Financial Aid

Rolling Over Savings Bonds into a 529 College Savings Plan

Turn your savings bonds into a 529 college savings plan with this how-to.

Rolling Over Savings Bonds into a 529 College Savings Plan
Avoid paying taxes by moving your money to an Education Savings Account.
I have several thousands of dollars in Series EE savings bonds. I know that you can use the bonds relatively tax free if cashed and used for qualified educational expenses, which includes contributions to a qualified tuition program such as a 529 college savings plan. If so, what is the process for doing this? — A.J.K. You are correct! Series EE savings bonds can be transferred to a 529 college savings account or other education savings account (ESA) with no penalty. If the savings bond funds are used for qualified education expenses or rolled over into an ESA, you do not have to include them as income, which is especially helpful when filing the FAFSA (Free Application for Federal Student Aid) or taxes.
You cannot transfer the bonds directly to an ESA. Rather, the bonds must be redeemed, and then they can be deposited into a 529 college savings account. When redeeming the bonds, you only have 60 days to deposit them into an ESA, and this must be done within the same tax year. If you do not meet the 60-day deadline or you transfer them between two different tax years, the savings bond interest becomes taxable.

Student Assets on FAFSA

It is in your best interest to have the bonds issued in the parent’s names and not the student. The child can be listed as a beneficiary, but they cannot be a co-owner. If they are listed as an owner, it will be counted as a student asset, which will not help them qualify for financial aid. If the child is listed as a co-owner, there is a process for removing their name:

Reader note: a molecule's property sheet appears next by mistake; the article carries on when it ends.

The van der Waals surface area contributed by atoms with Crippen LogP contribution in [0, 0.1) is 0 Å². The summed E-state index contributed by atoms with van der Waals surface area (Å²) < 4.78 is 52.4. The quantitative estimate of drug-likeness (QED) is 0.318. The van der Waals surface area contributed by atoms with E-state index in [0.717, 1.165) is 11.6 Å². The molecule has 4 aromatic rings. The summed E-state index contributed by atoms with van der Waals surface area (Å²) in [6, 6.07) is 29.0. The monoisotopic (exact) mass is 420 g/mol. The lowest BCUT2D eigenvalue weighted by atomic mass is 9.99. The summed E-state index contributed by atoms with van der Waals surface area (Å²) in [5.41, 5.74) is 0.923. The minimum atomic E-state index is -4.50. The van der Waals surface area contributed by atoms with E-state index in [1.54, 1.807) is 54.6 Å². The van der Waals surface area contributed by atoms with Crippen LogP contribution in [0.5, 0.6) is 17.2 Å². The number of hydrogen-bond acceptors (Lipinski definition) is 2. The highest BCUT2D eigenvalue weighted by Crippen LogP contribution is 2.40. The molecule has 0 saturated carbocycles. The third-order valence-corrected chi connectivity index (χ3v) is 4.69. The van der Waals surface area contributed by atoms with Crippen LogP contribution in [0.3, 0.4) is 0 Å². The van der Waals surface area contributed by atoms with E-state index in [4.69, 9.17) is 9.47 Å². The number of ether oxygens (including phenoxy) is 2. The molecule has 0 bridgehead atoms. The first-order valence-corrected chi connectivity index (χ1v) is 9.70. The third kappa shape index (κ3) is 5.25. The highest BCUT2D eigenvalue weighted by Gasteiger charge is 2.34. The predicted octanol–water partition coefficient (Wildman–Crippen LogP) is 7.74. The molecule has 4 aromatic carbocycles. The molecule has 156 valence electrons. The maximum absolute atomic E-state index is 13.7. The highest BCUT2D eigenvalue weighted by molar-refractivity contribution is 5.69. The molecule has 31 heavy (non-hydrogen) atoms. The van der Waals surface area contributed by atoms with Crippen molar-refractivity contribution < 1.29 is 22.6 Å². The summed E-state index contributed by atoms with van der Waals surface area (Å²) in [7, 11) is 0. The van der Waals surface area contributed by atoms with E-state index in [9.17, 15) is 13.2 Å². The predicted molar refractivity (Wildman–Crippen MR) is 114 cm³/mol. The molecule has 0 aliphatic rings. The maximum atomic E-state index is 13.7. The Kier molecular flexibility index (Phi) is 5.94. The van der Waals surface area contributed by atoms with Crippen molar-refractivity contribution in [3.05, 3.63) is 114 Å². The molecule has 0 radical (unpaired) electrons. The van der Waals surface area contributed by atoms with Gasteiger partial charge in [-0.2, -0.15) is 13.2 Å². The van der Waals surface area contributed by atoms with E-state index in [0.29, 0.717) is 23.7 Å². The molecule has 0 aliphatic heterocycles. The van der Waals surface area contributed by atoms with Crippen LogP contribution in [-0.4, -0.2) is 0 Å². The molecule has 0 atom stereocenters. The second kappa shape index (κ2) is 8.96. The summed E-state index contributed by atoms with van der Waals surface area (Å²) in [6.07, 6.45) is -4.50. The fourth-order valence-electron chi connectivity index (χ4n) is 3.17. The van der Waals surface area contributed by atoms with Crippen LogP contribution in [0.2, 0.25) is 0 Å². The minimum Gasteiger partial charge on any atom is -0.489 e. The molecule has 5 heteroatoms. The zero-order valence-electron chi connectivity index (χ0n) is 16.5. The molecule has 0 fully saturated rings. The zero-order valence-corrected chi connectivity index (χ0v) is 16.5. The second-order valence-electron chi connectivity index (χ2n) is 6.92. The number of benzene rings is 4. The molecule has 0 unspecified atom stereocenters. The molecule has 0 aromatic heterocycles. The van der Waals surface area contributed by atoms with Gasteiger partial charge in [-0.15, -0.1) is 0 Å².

1. Paper bonds can be transferred using this form.
  2. If the savings bonds were bought through TreasuryDirect using a minor-linked account, login to the account and file form PD F 5446.
  3. If the bonds were purchased through TreasuryDirect and are not a minor-linked account, you can simply login and update the savings bond registration directly.
The rule of thumb to save in the parent’s names does not just apply to savings bonds; it applies to all student assets. Anything saved in the student’s name is judged more harshly on the FAFSA. Having any assets in their name could mean less financial aid.
While it’s ideal to begin saving for college as soon as your child is born, it’s never too late to start. You can open a 529 savings account, or other ESA, at any point – even if your child (or children) are in high school. A dollar saved is one less dollar you may have to borrow in order to finance your child’s education, and no college savings amount is too small to help with college costs. You may not be able to cover college tuition entirely, but a few hundred dollars could help pay for books or a laptop.

Other College Tuition Funding Sources

If you’re looking for ways to pay for college outside of savings and merit or financial aid, you do have a few options:
  1. Non-institutional scholarships and grants: Your child’s college or university will likely distribute a merit aid package when they deliver the admission decision. These are institutional awards. However, there are hundreds of thousands of scholarships out there from private organizations, non-for-profits, and community organizations. By filling out a profile on Fastweb, your child can get matched to scholarships that they actually qualify for – and it’s free!
  2. Part-time jobs and paid internships: Your child can work part-time throughout the semester or when they’re home for winter and summer breaks. Money from these opportunities can be utilized to cover college costs, and they’ll also work to enhance your child’s resume. Some employers are even offering tuition assistance to part-time employees. It’s worth exploring those options to get help paying for college.
  3. Education tax benefits: Each year, you are eligible to claim one education tax credit per child, or parent if you are enrolled in continuing education as well. The Lifetime Learning Tax Credit can be claimed for up to $2,000, while the American Opportunity Tax Credit is worth up to $2,500.
There is some strategy involved in paying for college these days. Only a very lucky few are able to pay the full amount with scholarships. Great job getting a head start by saving, and don’t forget to explore all college tuition funding sources to meet your goals.

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